Wednesday 21 February 2018

Mapping the ground

You'll have to take my word for it, I'll never find a reference for this story. Ireland was mapped in the 19thC by teams of land-surveyors: chains, theodolites, triangulation and wet socks. Cost of labour has rocketed since the 1840s, so when the Ordnance Survey of Ireland needed to update their maps 30 years ago - because the pace of change and development was hotting up and the 1911 survey didn't show a rattle of by-passes, bridges and housing estates. This obsolescence of old paper maps benefitted me last year when I purchased the whole SE corner of Ireland at 1:50,000 scale. So the OSI put out to tender a contract to capture the landscape in precise series of overlapping aerial photographs. The company that won the tender had looked at Irish weather, the size and speed of their Cessna and reckoned that they would budget 18 months to be sure to be sure of getting enough cloud-free days to cover the country. They started in early Summer in the midst of a rare anticyclone, flew all the hours of daylight and finished the task 15 days later: Win!

The gossip is that the Department of Agriculture does it all by satellite now, snapshotting every field every five days. That may be just a rumour to stop farmers burning their hedge-clippings and throwing their plastic silage wrappers into the bonfire. You may be certain sure that the Dept Ag doesn't have the manpower to analyse all these data: they are too busy drinking tea and doing sudoku at their desks.

Photo-technology has moved on mightily since the 1990s. You just think Google Streetview. My students capture the view down their microscopes with their smartphones . . . which is a little annoying. One of the most amazing technologies matches the macro with the micro and uses LiDAR to detect minutes variation in height over swatches of countriside - even when the hard surface is masked by vegetation. We know what LiDAR is and how it works but their isn't consensus on what the acronym means; eithee  light detection and ranging OR light imaging, detection and ranging. See The Blob on APGAR for a backronym.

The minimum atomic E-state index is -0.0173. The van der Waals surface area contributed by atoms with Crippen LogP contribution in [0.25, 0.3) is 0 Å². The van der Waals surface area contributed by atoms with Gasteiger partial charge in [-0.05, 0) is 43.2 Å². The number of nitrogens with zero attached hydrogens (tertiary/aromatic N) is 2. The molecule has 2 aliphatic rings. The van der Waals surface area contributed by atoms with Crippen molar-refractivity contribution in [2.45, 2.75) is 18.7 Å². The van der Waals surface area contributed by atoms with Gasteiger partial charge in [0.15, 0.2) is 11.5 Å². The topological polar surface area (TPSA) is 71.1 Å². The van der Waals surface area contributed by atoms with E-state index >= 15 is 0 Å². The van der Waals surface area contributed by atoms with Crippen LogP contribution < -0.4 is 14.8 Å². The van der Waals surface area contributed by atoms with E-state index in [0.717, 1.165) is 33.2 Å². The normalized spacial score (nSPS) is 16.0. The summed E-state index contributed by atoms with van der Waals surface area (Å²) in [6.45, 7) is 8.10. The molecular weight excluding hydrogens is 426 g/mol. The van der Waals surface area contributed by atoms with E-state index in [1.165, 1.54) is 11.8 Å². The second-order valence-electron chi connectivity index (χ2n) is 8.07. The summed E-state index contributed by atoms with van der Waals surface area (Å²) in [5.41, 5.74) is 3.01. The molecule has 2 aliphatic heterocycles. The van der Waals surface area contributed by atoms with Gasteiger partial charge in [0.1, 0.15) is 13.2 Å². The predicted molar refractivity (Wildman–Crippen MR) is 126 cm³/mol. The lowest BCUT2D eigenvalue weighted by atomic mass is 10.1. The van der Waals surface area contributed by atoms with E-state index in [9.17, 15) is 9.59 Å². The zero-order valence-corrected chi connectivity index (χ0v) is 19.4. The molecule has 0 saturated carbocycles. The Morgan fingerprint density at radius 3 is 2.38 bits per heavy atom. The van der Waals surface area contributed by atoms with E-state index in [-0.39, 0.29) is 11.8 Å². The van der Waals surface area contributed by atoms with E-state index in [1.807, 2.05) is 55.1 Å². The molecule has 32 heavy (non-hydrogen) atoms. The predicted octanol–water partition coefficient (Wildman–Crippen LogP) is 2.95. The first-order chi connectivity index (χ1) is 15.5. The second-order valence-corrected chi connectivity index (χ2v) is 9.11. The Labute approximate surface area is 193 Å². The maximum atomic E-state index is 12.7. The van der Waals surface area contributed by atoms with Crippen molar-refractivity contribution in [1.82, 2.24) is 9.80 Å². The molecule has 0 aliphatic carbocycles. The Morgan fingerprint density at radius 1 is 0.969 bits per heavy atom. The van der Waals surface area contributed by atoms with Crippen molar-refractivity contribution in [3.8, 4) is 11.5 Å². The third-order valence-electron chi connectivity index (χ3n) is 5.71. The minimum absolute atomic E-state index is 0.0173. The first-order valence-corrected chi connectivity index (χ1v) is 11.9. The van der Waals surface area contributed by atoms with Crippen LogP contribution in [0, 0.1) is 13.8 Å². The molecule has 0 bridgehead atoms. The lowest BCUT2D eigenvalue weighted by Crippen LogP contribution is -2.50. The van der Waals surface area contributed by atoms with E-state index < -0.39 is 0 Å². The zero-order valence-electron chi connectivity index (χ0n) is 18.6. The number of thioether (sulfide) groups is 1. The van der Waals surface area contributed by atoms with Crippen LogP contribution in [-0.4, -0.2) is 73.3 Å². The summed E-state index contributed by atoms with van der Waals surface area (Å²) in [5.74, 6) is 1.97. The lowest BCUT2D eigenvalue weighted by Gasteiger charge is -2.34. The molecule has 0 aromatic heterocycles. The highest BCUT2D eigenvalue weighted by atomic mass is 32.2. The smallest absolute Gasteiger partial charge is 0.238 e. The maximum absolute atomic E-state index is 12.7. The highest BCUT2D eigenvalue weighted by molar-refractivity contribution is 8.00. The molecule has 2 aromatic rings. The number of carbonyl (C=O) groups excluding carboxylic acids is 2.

The UK Environment Agency has taken out a contract to map the whole country from the air using LiDAR. They are hoping to discover wonders like the layering of a modern motorway and a 19thC farmstead on top of a Roman fort and its associated access roads [L].  Bloomin' amazin'. The amount of data when you map the entire country at 1 metre resolution is impossible to store, let alone process, without a huge server. But these data are going to be made freely available to industry and Josie Public and you may bet your sweet bippy that the data are going to be put to some quite unforeseen creative use.  there are 11 terabytes of data in it which has been downloaded 500,000 times and stored on another server somewhere else. That's a LOT of bytes. But it still is a microdot compared to the trillion crap photos which are uploaded to The Cloud every year . . . never to be seen again.
In England, even if there are some occluding trees, you can still get access to the interesting sites for field work on the ground. It's a bit different in the Central American jungle where the storied vegetation fills the sky from ground to 50m up and then cascades down again as lianas, vines and thorns.  With LiDAR you can strip away the jungle to reveal a whole network of interconnected Mayan cities where nowadays only people with blow-guns hunt for a bit of bush-meat. And the mapping data doesn't stay on the server; chunks of it can be downloaded onto a laptop to create a virtual reality landscape linked to GPS. The archaeologist can image the next pyramid invisible in the impenetrable jungle and make a direct bee-line for the gods of the Maya. Asombrosamente increíble!

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